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Shameful Examples Emerge Of Press Censorship in Turkey

A Turkish newspaper’s censorship of its own ombudsman rings alarm bells over the issue of press freedom in Turkey.
A man sells newspapers to people as they leave the subway station at Taksim Square in Istanbul June 4, 2013. Pockets of protesters clashed with Turkish riot police overnight and a union federation began a two-day strike on Tuesday as anti-government demonstrations in which two people have died stretched into a fifth day. Hundreds of police and protesters have been injured since Friday, when a demonstration to halt construction in a park in an Istanbul square grew into mass protests against a heavy-handed po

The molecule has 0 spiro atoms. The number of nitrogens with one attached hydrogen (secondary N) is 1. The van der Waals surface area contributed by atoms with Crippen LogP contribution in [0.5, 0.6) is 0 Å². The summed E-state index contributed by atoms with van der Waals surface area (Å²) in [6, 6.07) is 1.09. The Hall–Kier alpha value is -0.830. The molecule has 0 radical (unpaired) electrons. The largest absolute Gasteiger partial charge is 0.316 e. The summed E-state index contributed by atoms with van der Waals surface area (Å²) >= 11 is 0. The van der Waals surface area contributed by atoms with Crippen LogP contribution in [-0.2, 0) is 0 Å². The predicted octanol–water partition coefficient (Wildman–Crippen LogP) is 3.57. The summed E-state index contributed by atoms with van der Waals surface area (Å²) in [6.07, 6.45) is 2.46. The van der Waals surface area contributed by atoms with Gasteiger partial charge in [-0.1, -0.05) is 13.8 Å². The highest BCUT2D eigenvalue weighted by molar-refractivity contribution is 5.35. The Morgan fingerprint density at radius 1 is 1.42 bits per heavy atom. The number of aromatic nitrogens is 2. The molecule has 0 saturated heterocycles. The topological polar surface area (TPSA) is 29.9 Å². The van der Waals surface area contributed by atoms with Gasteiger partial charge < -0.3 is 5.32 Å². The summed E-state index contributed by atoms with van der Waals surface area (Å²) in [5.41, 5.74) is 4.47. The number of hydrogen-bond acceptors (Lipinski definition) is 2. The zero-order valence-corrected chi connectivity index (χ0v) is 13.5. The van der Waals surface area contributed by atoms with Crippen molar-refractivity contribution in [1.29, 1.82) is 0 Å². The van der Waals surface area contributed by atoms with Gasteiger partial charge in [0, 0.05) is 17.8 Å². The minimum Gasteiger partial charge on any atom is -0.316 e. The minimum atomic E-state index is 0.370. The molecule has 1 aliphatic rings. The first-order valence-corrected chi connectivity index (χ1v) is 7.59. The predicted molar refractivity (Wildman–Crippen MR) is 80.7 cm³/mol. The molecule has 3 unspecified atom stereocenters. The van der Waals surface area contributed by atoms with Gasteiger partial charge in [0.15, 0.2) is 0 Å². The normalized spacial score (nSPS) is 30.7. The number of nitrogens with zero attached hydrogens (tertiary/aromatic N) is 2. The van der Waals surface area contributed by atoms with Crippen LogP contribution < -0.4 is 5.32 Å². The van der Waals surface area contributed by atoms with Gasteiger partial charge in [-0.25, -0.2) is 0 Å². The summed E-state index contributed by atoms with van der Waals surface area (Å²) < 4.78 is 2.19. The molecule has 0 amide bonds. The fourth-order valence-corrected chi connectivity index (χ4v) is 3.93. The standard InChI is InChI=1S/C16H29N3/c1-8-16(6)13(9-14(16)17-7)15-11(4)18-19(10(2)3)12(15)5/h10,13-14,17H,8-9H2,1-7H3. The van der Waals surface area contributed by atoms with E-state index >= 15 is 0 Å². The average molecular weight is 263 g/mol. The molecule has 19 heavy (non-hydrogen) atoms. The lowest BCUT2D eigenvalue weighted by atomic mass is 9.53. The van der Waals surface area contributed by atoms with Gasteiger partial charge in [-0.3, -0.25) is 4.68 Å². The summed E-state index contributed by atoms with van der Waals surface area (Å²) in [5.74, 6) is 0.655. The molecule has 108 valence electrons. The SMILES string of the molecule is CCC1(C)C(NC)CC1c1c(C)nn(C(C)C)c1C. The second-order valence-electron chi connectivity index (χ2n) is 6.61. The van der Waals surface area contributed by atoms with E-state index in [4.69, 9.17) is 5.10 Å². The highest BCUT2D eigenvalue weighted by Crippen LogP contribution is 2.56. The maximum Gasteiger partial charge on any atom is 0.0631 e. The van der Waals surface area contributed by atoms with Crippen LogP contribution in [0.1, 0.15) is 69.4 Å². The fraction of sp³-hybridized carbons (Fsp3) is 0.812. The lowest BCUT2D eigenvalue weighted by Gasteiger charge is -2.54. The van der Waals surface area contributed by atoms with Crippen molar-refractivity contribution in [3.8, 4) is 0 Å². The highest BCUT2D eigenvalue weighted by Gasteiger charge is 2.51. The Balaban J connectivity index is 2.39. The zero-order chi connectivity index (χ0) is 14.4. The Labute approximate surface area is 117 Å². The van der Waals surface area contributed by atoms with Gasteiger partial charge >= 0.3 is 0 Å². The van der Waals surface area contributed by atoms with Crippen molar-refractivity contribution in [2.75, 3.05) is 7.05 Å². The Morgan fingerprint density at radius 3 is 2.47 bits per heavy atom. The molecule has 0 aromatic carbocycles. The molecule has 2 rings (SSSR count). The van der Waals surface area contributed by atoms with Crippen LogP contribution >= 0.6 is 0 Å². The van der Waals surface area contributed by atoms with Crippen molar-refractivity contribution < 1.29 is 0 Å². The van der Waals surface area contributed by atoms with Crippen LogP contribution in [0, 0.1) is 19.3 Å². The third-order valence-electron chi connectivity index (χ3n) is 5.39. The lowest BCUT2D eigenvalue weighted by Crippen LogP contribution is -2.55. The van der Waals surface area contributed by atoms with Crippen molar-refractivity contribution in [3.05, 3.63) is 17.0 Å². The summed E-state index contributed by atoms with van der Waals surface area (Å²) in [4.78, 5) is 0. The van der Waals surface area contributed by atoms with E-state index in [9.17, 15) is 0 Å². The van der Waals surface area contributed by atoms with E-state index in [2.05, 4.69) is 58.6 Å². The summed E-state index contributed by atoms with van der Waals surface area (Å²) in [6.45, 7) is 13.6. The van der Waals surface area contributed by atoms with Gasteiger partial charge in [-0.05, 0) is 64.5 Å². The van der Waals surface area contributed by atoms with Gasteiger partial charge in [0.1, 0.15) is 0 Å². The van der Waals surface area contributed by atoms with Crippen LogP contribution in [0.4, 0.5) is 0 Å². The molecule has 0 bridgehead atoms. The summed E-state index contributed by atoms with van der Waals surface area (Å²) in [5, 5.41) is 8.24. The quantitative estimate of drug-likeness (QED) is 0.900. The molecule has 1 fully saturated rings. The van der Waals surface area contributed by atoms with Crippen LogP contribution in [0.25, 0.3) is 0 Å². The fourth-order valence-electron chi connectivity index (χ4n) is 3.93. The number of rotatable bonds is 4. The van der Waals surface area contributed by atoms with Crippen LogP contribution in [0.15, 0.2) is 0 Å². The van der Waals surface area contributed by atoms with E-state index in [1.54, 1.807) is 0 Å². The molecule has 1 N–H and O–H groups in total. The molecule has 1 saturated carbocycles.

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Each time a political crisis embarrasses Turkey’s government, the noose around the freedom of the Turkish press gets a bit tighter.

In February, the daily Milliyet faced Prime Minister Recep Tayyip Erdogan’s wrath when it published the minutes of a meeting between three parliament members and Kurdistan Workers Party (PKK) leader Abdullah Ocalan on the prison island of Imrali, held as part of Ankara’s Kurdish peace drive.

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